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ISIS convoy hit by US air strike near Fallujah, Iraq © Stahlgewitter Syrien
US defence officials claim at least 250 Islamic State fighters were killed and around 40 trucks destroyed in a series of US-led airstrikes near the Iraqi city of Fallujah, which was a key Islamist stronghold before being recently liberated by Iraqi forces.

US-led coalition aircraft hit about 40 vehicles in an Islamic State (IS, formerly ISIS/ISIL) convoy south of Fallujah on Wednesday, according to reports. US military officials told Reuters that the convoy was largely destroyed and at least 250 militants were killed.

The officials spoke on condition of anonymity, however, and warned that the preliminary estimate may change.

Combat footage that surfaced online shows dozens of completely gutted civilian trucks, minivans, and SUVs that were allegedly part of an Islamic State convoy. Some were apparently transporting heavy weapons or ammunition.

Fallujah, which is located some 60 kilometers from Baghdad, Iraq’s capital, had been under the control of Islamists since 2014. Top Iraqi officials declared full victory over IS in the city in mid-June after a nearly five-week offensive, but due to the back-and-forth nature of the struggle, urban fighting still continued for more than one week more.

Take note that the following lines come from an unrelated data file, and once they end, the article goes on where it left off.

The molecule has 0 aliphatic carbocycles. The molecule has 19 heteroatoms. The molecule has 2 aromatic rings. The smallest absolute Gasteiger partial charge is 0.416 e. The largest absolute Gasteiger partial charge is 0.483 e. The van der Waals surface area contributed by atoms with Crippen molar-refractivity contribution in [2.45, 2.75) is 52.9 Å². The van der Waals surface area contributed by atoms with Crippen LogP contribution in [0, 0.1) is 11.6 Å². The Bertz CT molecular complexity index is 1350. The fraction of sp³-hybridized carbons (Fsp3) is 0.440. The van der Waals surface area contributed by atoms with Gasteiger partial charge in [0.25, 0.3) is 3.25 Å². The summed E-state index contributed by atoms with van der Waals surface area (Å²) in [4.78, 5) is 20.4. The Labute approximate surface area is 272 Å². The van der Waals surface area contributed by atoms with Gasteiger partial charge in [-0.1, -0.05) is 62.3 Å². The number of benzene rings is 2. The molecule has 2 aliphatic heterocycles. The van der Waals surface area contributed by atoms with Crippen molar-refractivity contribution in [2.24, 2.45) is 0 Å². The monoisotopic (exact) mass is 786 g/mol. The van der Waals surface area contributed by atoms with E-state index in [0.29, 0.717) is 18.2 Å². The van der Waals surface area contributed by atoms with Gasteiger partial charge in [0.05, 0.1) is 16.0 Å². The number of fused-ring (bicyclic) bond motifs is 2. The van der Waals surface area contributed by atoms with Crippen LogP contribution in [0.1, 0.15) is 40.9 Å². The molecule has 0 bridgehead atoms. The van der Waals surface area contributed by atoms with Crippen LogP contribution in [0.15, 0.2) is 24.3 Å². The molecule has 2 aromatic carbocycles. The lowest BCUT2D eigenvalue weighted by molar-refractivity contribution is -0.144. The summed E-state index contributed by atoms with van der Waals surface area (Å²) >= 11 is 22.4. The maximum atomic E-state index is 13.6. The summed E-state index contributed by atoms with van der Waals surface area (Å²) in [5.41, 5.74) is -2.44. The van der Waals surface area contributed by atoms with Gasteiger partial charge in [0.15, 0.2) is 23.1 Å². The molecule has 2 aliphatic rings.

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Iraq finally declared Fallujah fully liberated last week after government troops entered the al-Julan neighborhood in the northwestern part of the city, which had been IS’ last remaining stronghold.

The US-led coalition, which first launched air strikes on the Islamists in Iraq last August, claims to have destroyed 565 IS targets in 106 air raids over the last week.

The unexpectedly swift victory in Fallujah has raised questions about how many militants had actually been occupying the city. Colonel Chris Garver, the US-led anti-IS operation’s spokesman, said on Wednesday that Iraqi estimates suggest that the Islamic State group suffered more than 1,000 casualties.

During the battle for Fallujah, some IS units engaged Iraqi forces in street-to-street fighting, but some preferred to fall back. The terror group “was not monolithic” in Fallujah Garver said, as cited by the Military Times.

“Some people fought harder than other people did. Some people tried to melt away,” he noted. In “different neighborhoods, you get a different answer.”

Once Fallujah is fully free of Islamic State fighters and mines, the Iraqi government aims to concentrate on launching an offensive to take back terrorist-controlled Mosul, the country’s second largest city.

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